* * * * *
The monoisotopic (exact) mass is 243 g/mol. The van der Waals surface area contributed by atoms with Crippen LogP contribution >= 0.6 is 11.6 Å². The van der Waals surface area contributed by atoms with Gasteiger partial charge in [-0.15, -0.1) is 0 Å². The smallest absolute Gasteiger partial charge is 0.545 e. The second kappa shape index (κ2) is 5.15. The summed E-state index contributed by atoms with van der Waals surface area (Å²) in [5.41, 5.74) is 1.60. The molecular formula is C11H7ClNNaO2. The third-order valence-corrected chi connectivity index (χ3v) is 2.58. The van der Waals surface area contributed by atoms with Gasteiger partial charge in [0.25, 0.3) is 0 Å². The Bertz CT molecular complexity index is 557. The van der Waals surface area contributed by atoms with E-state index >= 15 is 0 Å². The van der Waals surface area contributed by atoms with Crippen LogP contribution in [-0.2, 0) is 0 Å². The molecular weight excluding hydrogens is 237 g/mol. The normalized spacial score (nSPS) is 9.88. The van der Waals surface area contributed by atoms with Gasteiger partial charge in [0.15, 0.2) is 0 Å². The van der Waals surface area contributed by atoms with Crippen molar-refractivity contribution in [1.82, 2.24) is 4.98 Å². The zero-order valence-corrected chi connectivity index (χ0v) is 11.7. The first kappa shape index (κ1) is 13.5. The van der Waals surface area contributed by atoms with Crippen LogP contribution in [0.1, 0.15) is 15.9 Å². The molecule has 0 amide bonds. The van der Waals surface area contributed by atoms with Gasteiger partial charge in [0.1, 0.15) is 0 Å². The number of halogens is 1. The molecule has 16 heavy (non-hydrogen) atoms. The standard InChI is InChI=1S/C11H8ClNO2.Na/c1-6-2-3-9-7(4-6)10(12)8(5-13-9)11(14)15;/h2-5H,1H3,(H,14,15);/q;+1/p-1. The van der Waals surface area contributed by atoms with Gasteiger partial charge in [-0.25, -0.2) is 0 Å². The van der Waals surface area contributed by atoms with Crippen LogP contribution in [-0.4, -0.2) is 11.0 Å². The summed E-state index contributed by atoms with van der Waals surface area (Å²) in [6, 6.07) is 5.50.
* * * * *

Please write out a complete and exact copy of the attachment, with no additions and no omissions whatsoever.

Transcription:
The monoisotopic (exact) mass is 243 g/mol. The van der Waals surface area contributed by atoms with Crippen LogP contribution >= 0.6 is 11.6 Å². The van der Waals surface area contributed by atoms with Gasteiger partial charge in [-0.15, -0.1) is 0 Å². The smallest absolute Gasteiger partial charge is 0.545 e. The second kappa shape index (κ2) is 5.15. The summed E-state index contributed by atoms with van der Waals surface area (Å²) in [5.41, 5.74) is 1.60. The molecular formula is C11H7ClNNaO2. The third-order valence-corrected chi connectivity index (χ3v) is 2.58. The van der Waals surface area contributed by atoms with Gasteiger partial charge in [0.25, 0.3) is 0 Å². The Bertz CT molecular complexity index is 557. The van der Waals surface area contributed by atoms with E-state index >= 15 is 0 Å². The van der Waals surface area contributed by atoms with Crippen LogP contribution in [-0.2, 0) is 0 Å². The molecular weight excluding hydrogens is 237 g/mol. The normalized spacial score (nSPS) is 9.88. The van der Waals surface area contributed by atoms with Gasteiger partial charge in [0.15, 0.2) is 0 Å². The van der Waals surface area contributed by atoms with Crippen molar-refractivity contribution in [1.82, 2.24) is 4.98 Å². The zero-order valence-corrected chi connectivity index (χ0v) is 11.7. The first kappa shape index (κ1) is 13.5. The van der Waals surface area contributed by atoms with Crippen LogP contribution in [0.1, 0.15) is 15.9 Å². The molecule has 0 amide bonds. The van der Waals surface area contributed by atoms with Gasteiger partial charge in [0.1, 0.15) is 0 Å². The number of halogens is 1. The molecule has 16 heavy (non-hydrogen) atoms. The standard InChI is InChI=1S/C11H8ClNO2.Na/c1-6-2-3-9-7(4-6)10(12)8(5-13-9)11(14)15;/h2-5H,1H3,(H,14,15);/q;+1/p-1. The van der Waals surface area contributed by atoms with Gasteiger partial charge in [-0.25, -0.2) is 0 Å². The van der Waals surface area contributed by atoms with Crippen LogP contribution in [-0.4, -0.2) is 11.0 Å². The summed E-state index contributed by atoms with van der Waals surface area (Å²) in [6, 6.07) is 5.50.